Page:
(HealthDay)—Patients admitted to the hospital on weekends for cervical spine fusion resulting from trauma have a greater length of stay and total hospital costs than their weekday counterparts, according to a study published in the Dec. 1 issue of Spine.
Sreeharsha V. Nandyala, from Rush University Medical Center in Chicago, and colleagues analyzed data for 34,122 patients undergoing cervical fusion (anterior [ACF], posterior [PCF], or both [APCF]) for the treatment of cervical spine trauma from the Nationwide Inpatient Sample (2002 to 2011). Patients were characterized based on the day of admission (weekday versus weekend), and outcomes were assessed.
The researchers found that, for all surgical approaches, compared with weekday admits, weekend admits were younger, tended to include more males, and had fewer comorbidities. Hospital stays for ACF-treated, PCF-treated, and APCF-treated weekend admits were significantly longer (4.4, 2.6, and 4.2 days, respectively) than similarly-treated weekday admits. Total hospital costs were also significantly higher for weekend versus weekday admits for all surgical approaches ($10,045, $10,227, and $11,301, respectively). Mortality rates were similar between the two groups, but ACF-treated weekend patients had significantly greater incidence of complications (postoperative infection, cardiac complications, and urinary tract infection) than their weekday admit counterparts.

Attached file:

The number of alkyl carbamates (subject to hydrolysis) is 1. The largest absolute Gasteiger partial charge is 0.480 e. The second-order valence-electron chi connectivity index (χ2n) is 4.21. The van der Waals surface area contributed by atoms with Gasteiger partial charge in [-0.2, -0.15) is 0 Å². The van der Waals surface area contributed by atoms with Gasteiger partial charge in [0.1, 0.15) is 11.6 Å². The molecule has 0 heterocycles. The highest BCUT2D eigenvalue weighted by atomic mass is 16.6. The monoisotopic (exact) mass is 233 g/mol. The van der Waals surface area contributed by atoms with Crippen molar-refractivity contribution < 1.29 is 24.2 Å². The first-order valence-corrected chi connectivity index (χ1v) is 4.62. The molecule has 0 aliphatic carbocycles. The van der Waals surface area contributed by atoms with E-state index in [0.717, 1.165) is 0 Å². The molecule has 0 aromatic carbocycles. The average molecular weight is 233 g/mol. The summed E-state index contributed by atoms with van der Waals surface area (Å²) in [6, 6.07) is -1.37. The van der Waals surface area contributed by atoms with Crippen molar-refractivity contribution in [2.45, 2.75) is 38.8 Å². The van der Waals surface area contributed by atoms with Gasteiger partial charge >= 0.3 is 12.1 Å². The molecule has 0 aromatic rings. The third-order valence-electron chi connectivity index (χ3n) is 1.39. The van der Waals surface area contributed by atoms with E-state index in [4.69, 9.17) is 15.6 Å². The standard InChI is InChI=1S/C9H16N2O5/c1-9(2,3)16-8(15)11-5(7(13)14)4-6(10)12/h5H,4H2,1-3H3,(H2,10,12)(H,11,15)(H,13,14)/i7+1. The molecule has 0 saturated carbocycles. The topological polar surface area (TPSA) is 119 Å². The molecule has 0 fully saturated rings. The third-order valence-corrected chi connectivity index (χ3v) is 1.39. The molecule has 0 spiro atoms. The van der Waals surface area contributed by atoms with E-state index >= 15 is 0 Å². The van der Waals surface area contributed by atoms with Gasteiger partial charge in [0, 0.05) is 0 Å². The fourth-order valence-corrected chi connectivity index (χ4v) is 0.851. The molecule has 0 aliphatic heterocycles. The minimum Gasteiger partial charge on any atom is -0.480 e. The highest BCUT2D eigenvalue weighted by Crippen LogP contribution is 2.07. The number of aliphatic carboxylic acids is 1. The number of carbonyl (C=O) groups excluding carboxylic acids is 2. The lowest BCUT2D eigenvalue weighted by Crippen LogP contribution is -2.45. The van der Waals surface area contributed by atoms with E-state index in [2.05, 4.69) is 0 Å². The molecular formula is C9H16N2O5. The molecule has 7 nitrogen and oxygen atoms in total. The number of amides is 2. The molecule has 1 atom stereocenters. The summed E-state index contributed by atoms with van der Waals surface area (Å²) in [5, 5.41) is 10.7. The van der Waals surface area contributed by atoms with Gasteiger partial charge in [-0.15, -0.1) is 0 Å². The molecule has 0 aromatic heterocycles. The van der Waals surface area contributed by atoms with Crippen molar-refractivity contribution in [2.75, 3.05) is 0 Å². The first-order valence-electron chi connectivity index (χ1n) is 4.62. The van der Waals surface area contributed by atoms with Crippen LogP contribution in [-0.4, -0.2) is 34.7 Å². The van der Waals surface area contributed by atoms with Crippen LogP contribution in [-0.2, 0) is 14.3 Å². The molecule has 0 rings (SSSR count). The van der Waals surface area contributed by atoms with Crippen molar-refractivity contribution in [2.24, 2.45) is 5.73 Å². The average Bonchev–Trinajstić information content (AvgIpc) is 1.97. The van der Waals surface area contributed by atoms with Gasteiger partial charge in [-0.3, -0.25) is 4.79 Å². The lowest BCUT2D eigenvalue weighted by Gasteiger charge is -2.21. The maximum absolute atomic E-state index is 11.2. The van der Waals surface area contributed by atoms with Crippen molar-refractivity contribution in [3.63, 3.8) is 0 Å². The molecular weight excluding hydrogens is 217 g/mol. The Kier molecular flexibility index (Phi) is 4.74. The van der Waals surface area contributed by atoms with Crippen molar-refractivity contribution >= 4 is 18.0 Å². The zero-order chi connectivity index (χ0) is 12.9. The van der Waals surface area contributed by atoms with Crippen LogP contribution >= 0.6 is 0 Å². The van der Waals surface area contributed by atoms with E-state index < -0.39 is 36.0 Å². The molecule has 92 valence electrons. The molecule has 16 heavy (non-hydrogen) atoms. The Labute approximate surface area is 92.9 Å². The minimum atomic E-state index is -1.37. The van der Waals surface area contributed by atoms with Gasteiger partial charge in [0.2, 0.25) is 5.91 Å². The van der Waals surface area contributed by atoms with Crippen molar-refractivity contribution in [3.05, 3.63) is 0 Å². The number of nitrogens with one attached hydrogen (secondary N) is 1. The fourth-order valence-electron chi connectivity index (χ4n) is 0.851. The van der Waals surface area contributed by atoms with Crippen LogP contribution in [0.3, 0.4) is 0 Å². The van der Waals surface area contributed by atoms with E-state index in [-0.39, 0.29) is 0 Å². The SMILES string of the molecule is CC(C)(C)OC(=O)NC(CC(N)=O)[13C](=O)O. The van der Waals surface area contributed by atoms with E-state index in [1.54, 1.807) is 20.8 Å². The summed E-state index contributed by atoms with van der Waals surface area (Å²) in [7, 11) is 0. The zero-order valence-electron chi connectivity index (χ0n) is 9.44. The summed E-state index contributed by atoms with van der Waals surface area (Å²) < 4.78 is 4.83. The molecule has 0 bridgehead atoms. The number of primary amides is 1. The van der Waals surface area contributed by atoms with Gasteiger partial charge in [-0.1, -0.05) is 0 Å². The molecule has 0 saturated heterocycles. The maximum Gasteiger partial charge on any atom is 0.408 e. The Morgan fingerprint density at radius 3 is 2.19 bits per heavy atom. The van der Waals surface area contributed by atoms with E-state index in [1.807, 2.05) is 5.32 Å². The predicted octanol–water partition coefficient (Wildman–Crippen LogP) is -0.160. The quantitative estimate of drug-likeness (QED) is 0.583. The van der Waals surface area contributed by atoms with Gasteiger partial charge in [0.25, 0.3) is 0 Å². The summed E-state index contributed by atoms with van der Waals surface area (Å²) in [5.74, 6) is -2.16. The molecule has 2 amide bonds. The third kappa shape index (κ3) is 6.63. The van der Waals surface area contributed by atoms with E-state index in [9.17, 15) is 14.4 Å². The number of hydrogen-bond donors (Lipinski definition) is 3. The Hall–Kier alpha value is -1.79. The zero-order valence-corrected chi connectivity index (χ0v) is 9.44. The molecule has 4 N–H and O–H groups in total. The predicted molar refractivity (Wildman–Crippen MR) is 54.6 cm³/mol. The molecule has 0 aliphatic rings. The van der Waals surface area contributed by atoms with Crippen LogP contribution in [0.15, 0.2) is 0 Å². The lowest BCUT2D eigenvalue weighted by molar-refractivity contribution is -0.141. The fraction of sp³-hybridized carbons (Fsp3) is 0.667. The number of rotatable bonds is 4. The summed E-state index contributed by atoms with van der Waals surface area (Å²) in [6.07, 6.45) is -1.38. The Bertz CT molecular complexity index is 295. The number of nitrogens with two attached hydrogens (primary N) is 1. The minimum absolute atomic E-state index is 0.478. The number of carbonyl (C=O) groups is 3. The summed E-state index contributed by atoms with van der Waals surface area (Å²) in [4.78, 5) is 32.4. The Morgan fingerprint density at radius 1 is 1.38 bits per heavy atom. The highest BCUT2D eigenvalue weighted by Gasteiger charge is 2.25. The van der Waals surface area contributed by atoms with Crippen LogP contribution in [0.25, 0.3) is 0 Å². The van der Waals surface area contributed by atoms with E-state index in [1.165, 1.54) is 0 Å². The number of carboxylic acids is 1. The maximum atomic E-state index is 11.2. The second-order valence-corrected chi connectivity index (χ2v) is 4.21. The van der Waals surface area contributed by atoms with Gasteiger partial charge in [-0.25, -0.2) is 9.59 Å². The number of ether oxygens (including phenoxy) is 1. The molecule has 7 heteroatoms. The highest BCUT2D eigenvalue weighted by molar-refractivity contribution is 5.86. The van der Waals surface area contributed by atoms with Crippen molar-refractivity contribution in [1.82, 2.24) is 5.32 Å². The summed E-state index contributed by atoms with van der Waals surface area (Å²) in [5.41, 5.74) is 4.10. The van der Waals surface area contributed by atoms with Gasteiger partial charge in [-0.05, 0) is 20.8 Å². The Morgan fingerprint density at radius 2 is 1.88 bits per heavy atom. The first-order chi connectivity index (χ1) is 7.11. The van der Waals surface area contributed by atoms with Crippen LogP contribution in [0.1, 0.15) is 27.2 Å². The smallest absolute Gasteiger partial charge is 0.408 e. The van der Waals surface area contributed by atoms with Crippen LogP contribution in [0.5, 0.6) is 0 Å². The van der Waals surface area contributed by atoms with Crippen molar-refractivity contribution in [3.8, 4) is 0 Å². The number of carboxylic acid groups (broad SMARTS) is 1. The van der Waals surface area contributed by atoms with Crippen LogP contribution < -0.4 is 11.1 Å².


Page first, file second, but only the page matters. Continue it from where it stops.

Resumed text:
"Further research is warranted to further evaluate hospital utilization, costs, and patient outcomes based on the admission day," the authors conclude.
Relevant financial activities outside the submitted work were disclosed.
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